• stevefitzpatrick
          Posted Sep 30, 2015 at 1:55 PM | Permalink

          JD Ohio,
          “The basic thrust of my comment was that RICO was much more complicated than the manner it was described by Tobis.”

          I have observed that most every substantive issue is much more complicated than how Micheal Tobis describes it. That seems to me why Tobis’ can be so certain he is right about all things related to global warming, global population, and inevitable, disastrous Malthusian outcomes. Maybe a kinder description is that Mr Tobis is remarkably naive about many, many things….. much like Malthus.

        • James
          Posted Sep 30, 2015 at 3:46 PM | Permalink

          Thus the death of the recent Mannian plea, “if you see something, say something.”

        • Joseph W.
          Posted Oct 1, 2015 at 5:11 AM | Permalink

          I thought it was, “If you see something, sue somebody.”

        • Joseph W.
          Posted Oct 4, 2015 at 7:12 AM | Permalink

          I said:

          While the statute is read pretty broadly, absent some recent change I don’t know, the “scheme to defraud” has to be about property rights. McAnally v. United States, 483 U.S. 350, 356 (1987), says the statute is designed to protect property rights, and not, for example, “the intangible right of the citizenry to good government.

          Addendum: After McNally, Congress added this definition so that a scheme to defraud can includes “a scheme or artifice to deprive another of the intangible benefit of honest services.”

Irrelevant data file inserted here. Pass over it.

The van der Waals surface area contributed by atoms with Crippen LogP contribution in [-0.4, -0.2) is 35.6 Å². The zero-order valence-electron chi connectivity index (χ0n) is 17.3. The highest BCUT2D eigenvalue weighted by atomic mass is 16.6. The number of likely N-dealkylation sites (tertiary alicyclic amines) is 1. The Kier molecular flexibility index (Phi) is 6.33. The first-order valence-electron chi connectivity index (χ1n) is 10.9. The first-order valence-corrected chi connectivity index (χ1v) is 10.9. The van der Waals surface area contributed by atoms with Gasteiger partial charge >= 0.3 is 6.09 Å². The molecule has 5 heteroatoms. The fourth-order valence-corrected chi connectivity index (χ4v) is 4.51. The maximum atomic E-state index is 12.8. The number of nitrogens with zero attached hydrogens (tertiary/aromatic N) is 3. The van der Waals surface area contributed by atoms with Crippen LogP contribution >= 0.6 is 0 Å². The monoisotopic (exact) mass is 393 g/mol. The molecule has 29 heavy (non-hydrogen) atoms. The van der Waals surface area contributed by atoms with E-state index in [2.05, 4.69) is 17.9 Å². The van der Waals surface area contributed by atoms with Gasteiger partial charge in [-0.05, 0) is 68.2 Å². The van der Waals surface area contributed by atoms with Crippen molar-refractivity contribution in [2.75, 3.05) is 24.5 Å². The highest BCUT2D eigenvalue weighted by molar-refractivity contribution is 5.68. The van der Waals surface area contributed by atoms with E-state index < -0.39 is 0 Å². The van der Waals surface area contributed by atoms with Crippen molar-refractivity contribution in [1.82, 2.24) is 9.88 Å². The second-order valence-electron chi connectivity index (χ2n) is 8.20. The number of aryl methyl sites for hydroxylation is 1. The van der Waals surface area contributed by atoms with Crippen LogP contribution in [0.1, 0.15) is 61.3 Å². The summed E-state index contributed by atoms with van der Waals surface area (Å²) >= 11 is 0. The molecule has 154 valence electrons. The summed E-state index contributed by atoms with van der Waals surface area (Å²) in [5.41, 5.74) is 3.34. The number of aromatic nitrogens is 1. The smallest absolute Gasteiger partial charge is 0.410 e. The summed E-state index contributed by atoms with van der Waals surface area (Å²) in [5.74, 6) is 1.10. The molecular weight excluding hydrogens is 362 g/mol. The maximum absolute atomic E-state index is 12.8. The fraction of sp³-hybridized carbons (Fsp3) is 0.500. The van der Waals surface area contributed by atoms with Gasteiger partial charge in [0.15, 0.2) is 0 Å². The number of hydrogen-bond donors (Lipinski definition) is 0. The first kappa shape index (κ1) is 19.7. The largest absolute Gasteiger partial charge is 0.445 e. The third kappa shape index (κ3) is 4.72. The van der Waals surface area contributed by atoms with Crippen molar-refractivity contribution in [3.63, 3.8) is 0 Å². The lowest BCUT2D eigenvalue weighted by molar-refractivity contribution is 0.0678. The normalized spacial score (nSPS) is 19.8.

…though I don’t believe this changes the conclusion to be drawn, that political spin isn’t the right line of goods.

        • Posted Oct 5, 2015 at 8:40 AM | Permalink

          jddohio’s points 1-3 of Sep 29 10:50 are sound and I have no objection to them.

          I have carefully taken no position on whether RICO applies to fossil fuel corporations’ willfull misrepresentations, if any. To be frank I do believe that there have been such misrepresentations, but my opinion is hardly important. The issue is whether such misrepresentations, if any, rise to the level of provable fraud.

          I take no public position on this; that’s for people more immersed in law than myself.

          Clearly there can be no just law against being self-interested or even incorrect. But there ought to be some consequence for some malicious level of misrepresenting information in corporate self-interest. e.g., the recent behavior of Volkswagen, or the behavior of tobacco interests in the 50s and 60s.

          jddohio’s point 4 is very dubious as reference to his points 2 demonstrates.

        • Steve McIntyre
          Posted Oct 5, 2015 at 6:16 PM | Permalink